Marie-Roseline BélizaireSaving Lives in Outbreaks and Conflicts, an Oath that Bullets Can’t Break
Birgitta EvengårdNature, Climate and Man
Claire GuestOlfactory Detection of Human Disease: What the Dog’s Nose Knows
Dr. Marie-Roseline Darnycka Bélizaire is an epidemiologist, public health expert and Emergency Field Coordinator at World Health Organization (WHO).
Marie-Roseline has been on the front lines of both war and disease, having faced violent conflicts and even an armed attack on her Ebola response team’s facility, in the Democratic Republic of Congo. Despite this, she continues risking her life to help communities fight outbreaks, from HIV to yellow fever to Ebola. Now, she’s helping in the fight against COVID-19, in the Central African Republic.
A specialist in infectious diseases and clinical immunology, also working as a senior professor in Infectious Diseases at the Department of Clinical Microbiology Umeå University, Sweden, Birgitta Evengård has worked as a clinician, teacher and researcher for more than 40 years, having under her belt more than 148 publications in peer-reviewed journals, writing/editing 11 books, being the author of 22 chapters, with an amazing record of 8300 citations. Most recently, she’s been focusing on the impact of climate change on ecosystems, followed by impact on the health of humans and animals and development of societies in the North and coordinating a Nordic Center of Excellence, clinf.org.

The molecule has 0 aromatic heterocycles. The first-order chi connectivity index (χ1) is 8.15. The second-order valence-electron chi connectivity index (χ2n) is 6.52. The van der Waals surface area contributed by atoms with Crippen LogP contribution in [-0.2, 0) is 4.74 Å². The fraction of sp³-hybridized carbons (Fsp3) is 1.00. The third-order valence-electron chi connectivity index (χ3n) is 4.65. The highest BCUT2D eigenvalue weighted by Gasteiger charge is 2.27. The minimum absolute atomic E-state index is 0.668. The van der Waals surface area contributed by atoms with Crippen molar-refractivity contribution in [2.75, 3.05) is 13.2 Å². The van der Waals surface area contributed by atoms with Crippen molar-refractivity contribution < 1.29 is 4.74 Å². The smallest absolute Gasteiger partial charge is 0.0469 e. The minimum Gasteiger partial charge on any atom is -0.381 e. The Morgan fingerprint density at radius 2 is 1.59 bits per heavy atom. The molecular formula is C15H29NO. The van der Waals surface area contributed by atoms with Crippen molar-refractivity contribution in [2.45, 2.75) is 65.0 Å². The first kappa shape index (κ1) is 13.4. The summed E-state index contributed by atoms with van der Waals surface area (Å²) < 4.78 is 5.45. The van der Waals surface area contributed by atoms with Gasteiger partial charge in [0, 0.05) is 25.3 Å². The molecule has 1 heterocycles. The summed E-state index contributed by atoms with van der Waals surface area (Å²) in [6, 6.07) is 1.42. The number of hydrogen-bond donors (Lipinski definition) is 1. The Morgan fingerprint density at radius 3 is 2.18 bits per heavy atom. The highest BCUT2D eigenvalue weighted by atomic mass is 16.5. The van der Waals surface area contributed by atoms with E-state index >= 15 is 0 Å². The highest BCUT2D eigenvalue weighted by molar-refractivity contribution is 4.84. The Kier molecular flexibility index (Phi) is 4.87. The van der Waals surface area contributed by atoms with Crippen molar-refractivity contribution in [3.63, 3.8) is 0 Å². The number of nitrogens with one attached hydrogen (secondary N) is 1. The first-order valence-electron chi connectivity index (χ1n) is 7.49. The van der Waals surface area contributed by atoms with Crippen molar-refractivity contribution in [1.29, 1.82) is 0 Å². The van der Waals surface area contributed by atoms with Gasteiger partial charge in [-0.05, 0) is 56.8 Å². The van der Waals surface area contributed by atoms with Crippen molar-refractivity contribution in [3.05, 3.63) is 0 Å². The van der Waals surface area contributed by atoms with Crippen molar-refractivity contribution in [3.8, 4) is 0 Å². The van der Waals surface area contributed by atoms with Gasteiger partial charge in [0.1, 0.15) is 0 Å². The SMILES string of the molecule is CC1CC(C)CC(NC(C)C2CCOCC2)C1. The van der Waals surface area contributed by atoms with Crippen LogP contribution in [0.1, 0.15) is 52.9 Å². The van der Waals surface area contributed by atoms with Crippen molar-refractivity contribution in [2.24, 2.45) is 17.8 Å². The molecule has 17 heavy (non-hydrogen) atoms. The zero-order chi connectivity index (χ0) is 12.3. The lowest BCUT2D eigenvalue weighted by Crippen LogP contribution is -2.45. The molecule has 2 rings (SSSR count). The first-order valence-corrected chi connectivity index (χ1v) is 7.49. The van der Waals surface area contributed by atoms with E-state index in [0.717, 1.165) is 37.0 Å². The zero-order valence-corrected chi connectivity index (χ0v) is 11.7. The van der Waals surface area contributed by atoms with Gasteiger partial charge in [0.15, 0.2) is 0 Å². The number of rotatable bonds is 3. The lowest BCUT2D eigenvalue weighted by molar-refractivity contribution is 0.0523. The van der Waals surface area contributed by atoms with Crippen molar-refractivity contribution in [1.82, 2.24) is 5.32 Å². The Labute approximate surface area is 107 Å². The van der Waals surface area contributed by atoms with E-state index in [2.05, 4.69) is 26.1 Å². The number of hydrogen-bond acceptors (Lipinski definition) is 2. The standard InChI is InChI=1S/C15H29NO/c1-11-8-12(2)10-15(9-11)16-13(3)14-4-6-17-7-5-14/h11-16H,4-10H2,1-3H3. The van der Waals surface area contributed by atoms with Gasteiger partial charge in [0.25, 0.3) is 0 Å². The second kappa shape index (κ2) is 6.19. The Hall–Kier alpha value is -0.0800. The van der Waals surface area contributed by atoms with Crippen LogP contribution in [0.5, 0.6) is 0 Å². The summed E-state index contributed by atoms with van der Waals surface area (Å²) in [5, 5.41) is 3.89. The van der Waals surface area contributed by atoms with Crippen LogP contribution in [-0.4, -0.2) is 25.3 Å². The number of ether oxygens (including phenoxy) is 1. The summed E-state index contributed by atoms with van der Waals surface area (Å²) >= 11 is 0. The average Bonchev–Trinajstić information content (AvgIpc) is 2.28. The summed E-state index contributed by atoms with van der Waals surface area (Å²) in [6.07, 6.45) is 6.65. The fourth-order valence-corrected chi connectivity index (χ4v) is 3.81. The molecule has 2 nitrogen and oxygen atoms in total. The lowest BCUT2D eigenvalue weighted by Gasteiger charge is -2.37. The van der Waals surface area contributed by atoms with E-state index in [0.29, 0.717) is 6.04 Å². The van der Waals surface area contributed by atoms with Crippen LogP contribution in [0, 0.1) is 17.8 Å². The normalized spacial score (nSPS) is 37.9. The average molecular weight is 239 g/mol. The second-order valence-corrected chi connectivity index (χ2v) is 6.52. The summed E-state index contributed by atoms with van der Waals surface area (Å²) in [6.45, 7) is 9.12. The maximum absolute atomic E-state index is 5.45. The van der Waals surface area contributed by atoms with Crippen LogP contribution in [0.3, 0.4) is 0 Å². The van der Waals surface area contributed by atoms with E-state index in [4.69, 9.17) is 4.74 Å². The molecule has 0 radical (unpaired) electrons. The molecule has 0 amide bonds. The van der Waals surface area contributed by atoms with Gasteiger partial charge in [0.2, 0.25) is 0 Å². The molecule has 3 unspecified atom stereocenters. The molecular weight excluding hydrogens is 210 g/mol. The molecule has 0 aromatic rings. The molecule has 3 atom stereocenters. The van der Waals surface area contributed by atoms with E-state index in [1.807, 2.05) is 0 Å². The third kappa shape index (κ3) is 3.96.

Dr. Claire Guest directed one of the first programmes in the world to train dogs to identify cancer by odour and published the first robust proof of principle study in the BMJ, in September 2004. Claire became Co-Founder of Medical Detection Dogs (MDD) in 2008 and is now the Chief Executive and Chief Scientific Officer. In 2011, Claire was awarded an Honorary Doctor of Science in recognition of an outstanding contribution to the development of new approaches for the detection of life-threatening diseases. She’s also a frequent peer reviewed author in scientific journals and has co-authored numerous publications on the detection of diseases by canines.
In 2016, she wrote “Daisy’s Gift”, published by Virgin books, about the formation of the charity and her remarkable dog ‘Daisy’, who indicated her own breast cancer. Claire regularly presents at conferences around the world, and frequently appears on international television and radio to discuss and promote the pioneering work and research of MDD.